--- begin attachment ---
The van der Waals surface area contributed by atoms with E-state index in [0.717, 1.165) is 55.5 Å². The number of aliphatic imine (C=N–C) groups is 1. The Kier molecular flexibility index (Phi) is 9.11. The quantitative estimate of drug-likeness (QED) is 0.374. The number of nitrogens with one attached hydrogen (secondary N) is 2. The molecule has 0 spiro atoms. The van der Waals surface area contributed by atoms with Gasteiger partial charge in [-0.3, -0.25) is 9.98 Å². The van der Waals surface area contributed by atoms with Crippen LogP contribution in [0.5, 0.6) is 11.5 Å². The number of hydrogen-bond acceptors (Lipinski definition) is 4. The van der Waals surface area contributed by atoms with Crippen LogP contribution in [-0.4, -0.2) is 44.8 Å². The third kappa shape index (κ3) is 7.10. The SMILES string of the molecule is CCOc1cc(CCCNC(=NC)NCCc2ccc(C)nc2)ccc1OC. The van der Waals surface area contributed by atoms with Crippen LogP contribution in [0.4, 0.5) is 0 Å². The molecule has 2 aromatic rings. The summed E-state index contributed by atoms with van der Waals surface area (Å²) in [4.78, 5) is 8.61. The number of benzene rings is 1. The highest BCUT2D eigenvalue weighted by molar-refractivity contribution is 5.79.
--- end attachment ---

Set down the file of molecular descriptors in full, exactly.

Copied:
The van der Waals surface area contributed by atoms with E-state index in [0.717, 1.165) is 55.5 Å². The number of aliphatic imine (C=N–C) groups is 1. The Kier molecular flexibility index (Phi) is 9.11. The quantitative estimate of drug-likeness (QED) is 0.374. The number of nitrogens with one attached hydrogen (secondary N) is 2. The molecule has 0 spiro atoms. The van der Waals surface area contributed by atoms with Gasteiger partial charge in [-0.3, -0.25) is 9.98 Å². The van der Waals surface area contributed by atoms with Crippen LogP contribution in [0.5, 0.6) is 11.5 Å². The number of hydrogen-bond acceptors (Lipinski definition) is 4. The van der Waals surface area contributed by atoms with Crippen LogP contribution in [-0.4, -0.2) is 44.8 Å². The third kappa shape index (κ3) is 7.10. The SMILES string of the molecule is CCOc1cc(CCCNC(=NC)NCCc2ccc(C)nc2)ccc1OC. The van der Waals surface area contributed by atoms with Crippen LogP contribution in [0.4, 0.5) is 0 Å². The molecule has 2 aromatic rings. The summed E-state index contributed by atoms with van der Waals surface area (Å²) in [4.78, 5) is 8.61. The number of benzene rings is 1. The highest BCUT2D eigenvalue weighted by molar-refractivity contribution is 5.79.